Medium duty? Buy 8GB – and heavy duty users should buy 16GB, but in today’s current tech climate, any more than 16GB doesn’t do much – the return on investment is almost zilch.

Again, if you want more than this rule-of-thumb, follow the link in this varticle description labeled “How Much RAM Do I Need?”

3. Storage space

That brings us to the third most important aspects of buying a computer – storage space. This will either be indicated by the abbreviation HD or HDD for hard disk drives, or SSD for solid-state drives.

Solid-state drives are rising in popularity because they’re significantly faster and more efficient than hard disks, but they’re also SIGNIFICANTLY more expensive.

Bottom line: If you can afford a solid-state drive, it’s money well spent. If you can’t or don’t want to, there’s nothing wrong with the traditional hard disk drives.

Now for the really important aspect of storage: How much do you need? Light duty and medium duty users shouldn’t need more than 500 gigabytes to one terabyte of storage space.

Most baseline models in today’s tech climate come with at least that much, and that’s all you should ever need. Besides, if you run out of space you can always purchase an easy-to-use external hard drive to handle the overflow.

Even the heaviest duty users can make due with 500GB of storage if they use an external hard drive.

But if you don’t want to use an external hard drive and you work with HD video or other gigantic files, try to get at least 1-2 terabytes of internal storage.

4. Which Type of Computer You Should Buy?

Now, that question above brings us to our final point for this buying guide on the most important aspects of buying a computer – which *type* of computer you should buy?

You probably already have a pretty good idea of what type of computer you need, but we want to quickly run through your options and explain the pros and cons of each.

If portability isn’t important to you, then you’re probably shopping for a desktop or all-in-one computer.

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A traditional desktop has a tower that’s separate from the monitor and typically rests on the ground below, but an all-in-one sits on top of the desk in one piece, with all of the hardware and components cleverly hidden behind the monitor on your desk.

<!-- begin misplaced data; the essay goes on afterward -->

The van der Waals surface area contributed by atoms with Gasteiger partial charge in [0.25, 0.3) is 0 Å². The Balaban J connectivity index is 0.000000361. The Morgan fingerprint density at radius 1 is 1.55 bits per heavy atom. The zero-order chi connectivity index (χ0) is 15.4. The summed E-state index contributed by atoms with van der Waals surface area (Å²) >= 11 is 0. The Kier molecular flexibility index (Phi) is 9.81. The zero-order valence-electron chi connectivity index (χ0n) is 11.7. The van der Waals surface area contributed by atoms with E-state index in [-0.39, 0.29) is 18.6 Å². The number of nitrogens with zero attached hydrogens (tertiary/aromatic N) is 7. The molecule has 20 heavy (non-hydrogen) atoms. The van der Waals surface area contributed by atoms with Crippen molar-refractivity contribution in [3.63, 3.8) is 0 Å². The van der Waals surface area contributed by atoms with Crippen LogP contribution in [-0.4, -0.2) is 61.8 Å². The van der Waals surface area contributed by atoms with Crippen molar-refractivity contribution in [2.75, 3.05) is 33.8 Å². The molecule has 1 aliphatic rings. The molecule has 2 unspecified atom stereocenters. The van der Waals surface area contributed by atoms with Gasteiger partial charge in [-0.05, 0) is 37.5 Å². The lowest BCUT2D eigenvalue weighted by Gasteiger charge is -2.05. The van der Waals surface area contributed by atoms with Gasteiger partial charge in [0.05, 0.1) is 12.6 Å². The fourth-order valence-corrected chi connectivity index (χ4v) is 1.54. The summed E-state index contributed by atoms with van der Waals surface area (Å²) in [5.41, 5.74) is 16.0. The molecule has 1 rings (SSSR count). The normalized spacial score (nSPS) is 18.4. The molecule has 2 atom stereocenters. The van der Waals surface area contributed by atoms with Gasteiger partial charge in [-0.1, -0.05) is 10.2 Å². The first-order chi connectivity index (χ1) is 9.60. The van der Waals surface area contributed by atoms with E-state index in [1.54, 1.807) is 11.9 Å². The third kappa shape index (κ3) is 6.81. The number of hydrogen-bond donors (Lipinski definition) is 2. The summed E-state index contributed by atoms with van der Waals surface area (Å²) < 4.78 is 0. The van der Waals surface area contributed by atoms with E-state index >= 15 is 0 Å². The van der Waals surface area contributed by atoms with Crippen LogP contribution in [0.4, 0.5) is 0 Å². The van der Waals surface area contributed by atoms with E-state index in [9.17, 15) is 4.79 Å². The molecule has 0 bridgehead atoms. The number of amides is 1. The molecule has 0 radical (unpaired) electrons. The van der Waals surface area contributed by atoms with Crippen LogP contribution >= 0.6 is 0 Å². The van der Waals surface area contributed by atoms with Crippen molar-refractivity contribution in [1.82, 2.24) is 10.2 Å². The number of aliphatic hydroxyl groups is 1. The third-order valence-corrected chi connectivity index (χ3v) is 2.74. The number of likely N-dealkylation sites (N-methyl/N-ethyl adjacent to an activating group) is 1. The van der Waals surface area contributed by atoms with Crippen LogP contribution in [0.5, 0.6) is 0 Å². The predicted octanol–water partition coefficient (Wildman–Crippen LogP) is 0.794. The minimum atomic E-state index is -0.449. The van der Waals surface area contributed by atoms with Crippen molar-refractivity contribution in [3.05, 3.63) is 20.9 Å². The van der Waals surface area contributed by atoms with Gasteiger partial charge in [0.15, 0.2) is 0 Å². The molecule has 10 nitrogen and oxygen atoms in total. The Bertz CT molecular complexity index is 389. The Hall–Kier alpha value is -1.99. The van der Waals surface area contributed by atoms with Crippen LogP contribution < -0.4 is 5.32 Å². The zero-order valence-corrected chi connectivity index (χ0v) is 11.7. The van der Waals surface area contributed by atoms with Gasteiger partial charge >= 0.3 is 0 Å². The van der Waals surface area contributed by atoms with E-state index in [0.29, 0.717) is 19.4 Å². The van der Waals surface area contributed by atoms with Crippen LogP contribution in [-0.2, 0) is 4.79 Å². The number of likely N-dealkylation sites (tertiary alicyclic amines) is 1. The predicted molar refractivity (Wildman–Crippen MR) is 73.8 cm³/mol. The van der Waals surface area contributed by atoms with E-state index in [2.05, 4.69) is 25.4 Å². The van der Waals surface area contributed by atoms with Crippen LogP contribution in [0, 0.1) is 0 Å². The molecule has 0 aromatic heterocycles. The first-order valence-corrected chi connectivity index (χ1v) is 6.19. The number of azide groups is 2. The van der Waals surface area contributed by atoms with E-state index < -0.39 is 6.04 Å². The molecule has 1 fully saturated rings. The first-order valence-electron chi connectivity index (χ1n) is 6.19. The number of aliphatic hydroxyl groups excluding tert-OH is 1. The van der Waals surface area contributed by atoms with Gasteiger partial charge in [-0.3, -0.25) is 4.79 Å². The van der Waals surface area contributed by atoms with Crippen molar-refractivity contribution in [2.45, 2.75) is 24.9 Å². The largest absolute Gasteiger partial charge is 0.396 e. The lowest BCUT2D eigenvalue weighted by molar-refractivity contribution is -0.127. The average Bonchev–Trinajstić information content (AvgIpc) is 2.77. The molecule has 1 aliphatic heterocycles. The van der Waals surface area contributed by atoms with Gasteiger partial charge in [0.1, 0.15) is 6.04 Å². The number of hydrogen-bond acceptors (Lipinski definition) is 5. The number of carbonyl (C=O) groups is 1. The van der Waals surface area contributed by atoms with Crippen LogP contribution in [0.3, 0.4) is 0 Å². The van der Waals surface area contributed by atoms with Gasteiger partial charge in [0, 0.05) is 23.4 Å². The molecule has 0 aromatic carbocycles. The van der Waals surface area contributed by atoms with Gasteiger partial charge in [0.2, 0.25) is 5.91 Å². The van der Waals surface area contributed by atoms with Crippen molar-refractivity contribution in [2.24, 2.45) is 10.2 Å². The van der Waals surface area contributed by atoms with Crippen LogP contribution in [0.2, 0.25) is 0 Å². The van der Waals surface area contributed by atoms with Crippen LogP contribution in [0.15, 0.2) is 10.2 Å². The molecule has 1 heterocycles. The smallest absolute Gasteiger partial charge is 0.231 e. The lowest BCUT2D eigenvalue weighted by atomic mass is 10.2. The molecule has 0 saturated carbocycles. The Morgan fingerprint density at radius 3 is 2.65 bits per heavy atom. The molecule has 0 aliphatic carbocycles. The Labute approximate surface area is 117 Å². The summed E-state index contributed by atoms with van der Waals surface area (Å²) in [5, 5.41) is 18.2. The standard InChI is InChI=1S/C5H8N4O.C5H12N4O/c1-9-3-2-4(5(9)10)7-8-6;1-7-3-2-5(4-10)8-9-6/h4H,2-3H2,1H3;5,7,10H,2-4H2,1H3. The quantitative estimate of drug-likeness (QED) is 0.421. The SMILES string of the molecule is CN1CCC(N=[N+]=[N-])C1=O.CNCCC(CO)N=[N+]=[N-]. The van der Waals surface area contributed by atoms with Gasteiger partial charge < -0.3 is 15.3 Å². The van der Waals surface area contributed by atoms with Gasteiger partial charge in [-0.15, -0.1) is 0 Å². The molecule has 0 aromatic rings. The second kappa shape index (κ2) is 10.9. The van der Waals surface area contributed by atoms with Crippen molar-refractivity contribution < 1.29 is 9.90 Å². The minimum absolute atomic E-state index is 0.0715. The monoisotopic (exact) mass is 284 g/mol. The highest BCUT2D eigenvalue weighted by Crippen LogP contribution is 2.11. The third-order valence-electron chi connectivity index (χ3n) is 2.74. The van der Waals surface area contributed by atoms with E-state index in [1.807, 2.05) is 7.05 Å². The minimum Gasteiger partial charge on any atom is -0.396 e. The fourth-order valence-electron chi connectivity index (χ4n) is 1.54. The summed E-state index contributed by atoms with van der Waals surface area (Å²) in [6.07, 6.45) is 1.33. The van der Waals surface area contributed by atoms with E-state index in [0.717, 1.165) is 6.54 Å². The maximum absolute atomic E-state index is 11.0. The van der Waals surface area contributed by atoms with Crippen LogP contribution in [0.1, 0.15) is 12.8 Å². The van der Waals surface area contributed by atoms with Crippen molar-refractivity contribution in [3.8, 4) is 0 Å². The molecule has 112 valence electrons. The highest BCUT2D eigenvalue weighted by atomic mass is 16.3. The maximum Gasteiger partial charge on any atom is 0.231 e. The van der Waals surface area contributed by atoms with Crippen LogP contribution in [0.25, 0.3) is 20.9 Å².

All-in-one Desktop Computer

All-in-ones are typically regarded as more sleek and attractive, but beware of the drawbacks if you’re planning to buy one.

They’re typically 20%-30% more expensive than a traditional desktop computer with the exact same amount of power and specs, and they’re difficult, if not impossible, to upgrade should you need more storage space or speed down the road.

So if you choose an all-in-one, choose carefully and know that you’re paying a substantial amount of money for that “sleek” design.

The same goes for shoppers seeking a more portable computer. You likely know if you need a laptop or desktop, but what about laptops vs. ultrabooks, tablet PCs ,or 2-in-1 models that are rising in popularity?

The exact same drawbacks for an all-in-one vs. a desktop apply to a traditional laptop vs. an ultrabook, tablet PC, or 2-in-1 model.

You get a sleek design along with a little added portability, but you’ll pay substantially less for a traditional laptop with the exact same capabilities, and ultrabooks, tablet PCs, and 2-in-1s are all difficult or impossible to upgrade should you need to.

Is the price increase worth it? It just depends on your personal preferences when weighing style and portability vs. practicality and value.

That’s it! There are still some minor details you want to pay attention to like optical ports, media card readers, touchscreens, etc…

but the importance of all those features combined is trivial compared to the essential computer specs we’ve covered in this post.

Paying attention to the sub-topics we’ve covered in this post will determine 90% of how happy you’ll be with your new computer for years to come, so choose wisely!

Still not sure what you need to be looking for in a computer or you need some other tips for your computer? You can check how you can make the battery life of your PC last longer.  We hope you found this article helpful! If so, please hit the share button, or follow us on social media.

If you have any questions that we didn’t answer, leave them in the comments section below and one of our computer experts will answer it shortly.